Despite its seemingly archaic features, there really aren’t that many things to gripe about Sonic Adventure, as it was this game’s success which most later-released Sonic games have attempted to imitate, and it still stands firmly at the top of my Sonic list. However there are two main issues which I can think of: The boss battles and the character named Big The Cat. Fights with the main antagonist see you continually repeating the same process in order to win, even on the final battle. This seemed strange, as despite the fact that each boss fight occurs in a different location, the surroundings are not used as effectively as I would have expected, perhaps by incorporating them in a way that requires their use in defeating the boss may have worked better. Also, the character Big The Cat doesn’t seem to have any relevance to the story, it’s more than fair to say Sonic, Tails, Knuckles and even Amy did their part to add to the experience, but a giant cat spending the game trying to find his frog really has nothing to do with Sonic. Prior to the game I’d never even heard of Big the Cat.
One great contrasting addition to the destruction the characters can cause in Sonic’s universe are the Chaos, and the interaction which the player can have with them. The Chaos are virtual pets which haven’t appeared in too many previous Sonic games. They are light blue creatures which can be cared for by the user if they so wish. While playing through missions, enemies drop miniature animals which you can then feed to your Chaos levelling them up in different attributes, you can then compete them in races. They’re a great contrast to the regular gameplay of Sonic and these little creatures really stick in your mind whenever you think of Sonic Adventure, they even get an upgrade in Sonic Adventure 2, giving gamers the ability to raise a good or evil Chao.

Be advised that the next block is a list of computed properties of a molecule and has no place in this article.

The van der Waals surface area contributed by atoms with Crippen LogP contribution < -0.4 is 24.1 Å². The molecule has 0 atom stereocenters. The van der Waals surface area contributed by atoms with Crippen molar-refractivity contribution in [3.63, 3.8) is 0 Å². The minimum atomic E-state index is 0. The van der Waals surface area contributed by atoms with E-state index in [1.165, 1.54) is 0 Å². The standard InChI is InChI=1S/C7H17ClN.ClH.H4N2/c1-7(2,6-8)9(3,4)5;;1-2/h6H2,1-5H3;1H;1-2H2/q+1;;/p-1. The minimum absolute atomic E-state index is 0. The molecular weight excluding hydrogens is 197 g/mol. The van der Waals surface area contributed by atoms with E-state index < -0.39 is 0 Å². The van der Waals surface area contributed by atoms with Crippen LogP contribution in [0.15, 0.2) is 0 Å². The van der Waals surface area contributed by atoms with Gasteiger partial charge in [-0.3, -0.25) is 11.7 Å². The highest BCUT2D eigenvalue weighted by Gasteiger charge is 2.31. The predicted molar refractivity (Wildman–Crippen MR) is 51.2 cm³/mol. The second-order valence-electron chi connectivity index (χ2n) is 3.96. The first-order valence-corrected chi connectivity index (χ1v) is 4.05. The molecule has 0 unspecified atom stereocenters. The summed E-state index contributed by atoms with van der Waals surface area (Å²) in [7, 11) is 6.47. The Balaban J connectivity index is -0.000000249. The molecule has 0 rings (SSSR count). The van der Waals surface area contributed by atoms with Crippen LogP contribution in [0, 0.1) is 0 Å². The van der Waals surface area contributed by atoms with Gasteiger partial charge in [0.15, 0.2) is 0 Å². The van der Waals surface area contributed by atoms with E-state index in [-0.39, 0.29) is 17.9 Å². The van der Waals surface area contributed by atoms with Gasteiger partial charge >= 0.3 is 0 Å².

If I were to think of any tweaks that could be made, they would be very minor. For example, keep playable characters down to the ones who are relevant and bring something unique to the table, preferably not a fishing simulator. Also, there weren’t too many levels for each character. Sure, there were a lot overall, but around ten at the most for an individual and three at the least. Adding more would have made the experience last much longer.
Speaking from a modern-day perspective, I think Sonic Adventure is a great game to Sonic fans or any seasoned gamer. However I can see why some modern gamers wouldn’t enjoy it. The game was made in the last generation of gaming, and unfortunately, nothing can be done about that, unless Sega were to make Sonic Adventure 3. To continue the Sonic Adventure series would be a great idea for a new Sonic game as the recent Sonic titles have been lacking in comparison to Sonic Adventure 1 and 2. A new story and interesting gameplay would definitely reinvigorate the series and might even broaden the demographic to the newer generation, enticing the everyday gamers who seem to have forgotten about Sonic.